IN MOST CASES, the fate of our readers has been to meet with our refusal: first of all, these were eccentrics who quickly become conscious of the price of new ideas on the market of traditional novelty; then, in the same spirit, they were followed by specialized thinkers and shameful intellectuals. Having a majority of readers on whom we turn our backs — making the reasons for our contempt clear enough for our positive project to be communicated only to a select few, sometimes directly, but more often than not through the mediation of imbeciles who are seduced by us all the more because we reject them — is the straitjacket from which we must now escape as soon as possible. To see what situationist ideas are in practice, we can affirm that until now we have had many of our readers in spite of ourselves. We are now going to push this coherence further, to rid ourselves of the readers who do not interest us — all those who are content to realize one of our partial objectives of 1967, for instance the end of the university. From now on, we want to address ourselves to people who will be more than just readers; and we want the practice of those who address themselves to us to first of all prove that we are right, or that they will disappear.
BY DENOUNCING what detracts from the real struggle from the start, the SI has never stopped clarifying the project of the classless society, the end of the commodity and the spectacle, and the liquidation of the proletariat by proletarians themselves. At the same time, we have experimented with a language that carries out its own critique. In the period that we are about to enter, it will be necessary for our language to carry out its critique in acts. While we are not workers ourselves, we must now become equal to the best of them, to those who are prepared to reject their roles as workers by operating their machines outside of alienation, and against it. This also means that they will become our equals in consciousness.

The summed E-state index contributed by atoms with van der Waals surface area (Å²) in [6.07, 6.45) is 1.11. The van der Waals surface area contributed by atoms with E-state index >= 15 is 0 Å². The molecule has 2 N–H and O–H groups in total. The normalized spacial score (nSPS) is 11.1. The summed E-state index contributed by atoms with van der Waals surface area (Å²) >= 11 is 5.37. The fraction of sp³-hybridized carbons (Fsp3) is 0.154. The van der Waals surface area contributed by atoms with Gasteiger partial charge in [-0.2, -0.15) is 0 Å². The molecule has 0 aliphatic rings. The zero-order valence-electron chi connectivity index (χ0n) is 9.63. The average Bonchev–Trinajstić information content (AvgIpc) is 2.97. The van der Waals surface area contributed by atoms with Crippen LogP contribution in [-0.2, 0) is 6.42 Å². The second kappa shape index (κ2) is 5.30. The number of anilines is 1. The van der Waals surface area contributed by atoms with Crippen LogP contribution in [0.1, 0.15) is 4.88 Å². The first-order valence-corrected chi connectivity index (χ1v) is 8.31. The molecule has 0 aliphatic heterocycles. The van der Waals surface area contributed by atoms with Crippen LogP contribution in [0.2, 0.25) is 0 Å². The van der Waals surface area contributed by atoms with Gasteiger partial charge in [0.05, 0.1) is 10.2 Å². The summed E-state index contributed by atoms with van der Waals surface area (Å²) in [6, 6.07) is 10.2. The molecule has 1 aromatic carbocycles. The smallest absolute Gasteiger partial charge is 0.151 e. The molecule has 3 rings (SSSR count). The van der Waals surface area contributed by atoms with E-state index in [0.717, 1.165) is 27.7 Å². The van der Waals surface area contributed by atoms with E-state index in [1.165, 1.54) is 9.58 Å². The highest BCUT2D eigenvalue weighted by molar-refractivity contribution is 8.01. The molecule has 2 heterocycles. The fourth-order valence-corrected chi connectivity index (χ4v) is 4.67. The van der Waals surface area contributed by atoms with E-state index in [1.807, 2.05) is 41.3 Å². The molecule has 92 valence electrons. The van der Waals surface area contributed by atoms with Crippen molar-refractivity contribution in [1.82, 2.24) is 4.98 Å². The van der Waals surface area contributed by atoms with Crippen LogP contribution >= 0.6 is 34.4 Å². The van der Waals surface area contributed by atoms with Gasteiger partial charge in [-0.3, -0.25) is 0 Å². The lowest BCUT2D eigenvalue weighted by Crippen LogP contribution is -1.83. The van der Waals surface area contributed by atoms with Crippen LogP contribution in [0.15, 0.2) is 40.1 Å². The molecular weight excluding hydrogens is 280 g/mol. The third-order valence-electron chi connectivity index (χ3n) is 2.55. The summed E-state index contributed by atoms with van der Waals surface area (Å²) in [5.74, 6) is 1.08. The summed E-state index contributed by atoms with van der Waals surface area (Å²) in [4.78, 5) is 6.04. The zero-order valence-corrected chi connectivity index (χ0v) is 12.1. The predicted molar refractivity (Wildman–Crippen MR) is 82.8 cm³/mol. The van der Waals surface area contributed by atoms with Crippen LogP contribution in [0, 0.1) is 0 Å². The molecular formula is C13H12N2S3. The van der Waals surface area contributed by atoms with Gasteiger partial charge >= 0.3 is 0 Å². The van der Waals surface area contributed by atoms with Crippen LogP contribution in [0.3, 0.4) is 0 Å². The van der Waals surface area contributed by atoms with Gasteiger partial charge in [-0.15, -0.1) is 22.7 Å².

AN INTELLECTUAL IS not necessarily any more of a moron by trade than any other moronic worker. But in order to stop being stupid, that is to say in order to stop being an intellectual, the former must travel a long and dangerous road. The road of the latter is much more direct: in order to leave mindless labor behind and no longer be a worker, it is enough for him to become aware of his power, for he holds the fate of the commodity in his hands — his positivity is immediate. The intellectual is at best the negative of this; his road is labyrinthine, and the taste for the labyrinth is precisely the old Minotaur who awaits him at the turning. Our proof is the incapacity in which those too traumatized by the factory to even think can always be found when it comes to forming autonomous revolutionary groups. For us, it is clear enough that we have entered and left the labyrinth by breaking down its walls. Those still lost in it haven't the least excuse — and above all not the SI. Our critique must now be carried out on the worker milieu, the motor of the proletariat. It is now necessary to ignore the gelatinous section of the revolution — those who slowly spread everywhere, decomposing themselves and everything that they touch — in order to strike the hard core by preparing a Strasbourg style coup in the factories. It's a disgrace that those who have the real means of revolution at their disposal do not make adequate use them, or at the very least use them so badly; this is what we are going to need to prove repeatedly, right up until the point when the situationist critique penetrates the masses. But in contrast to the critique of the intellectual milieu, the critique of the worker milieu can only be associated with the diffusion of agitational techniques directly linked to a meaningful theory.

Translated by Reuben Keehan. Original source: Situationist International Online.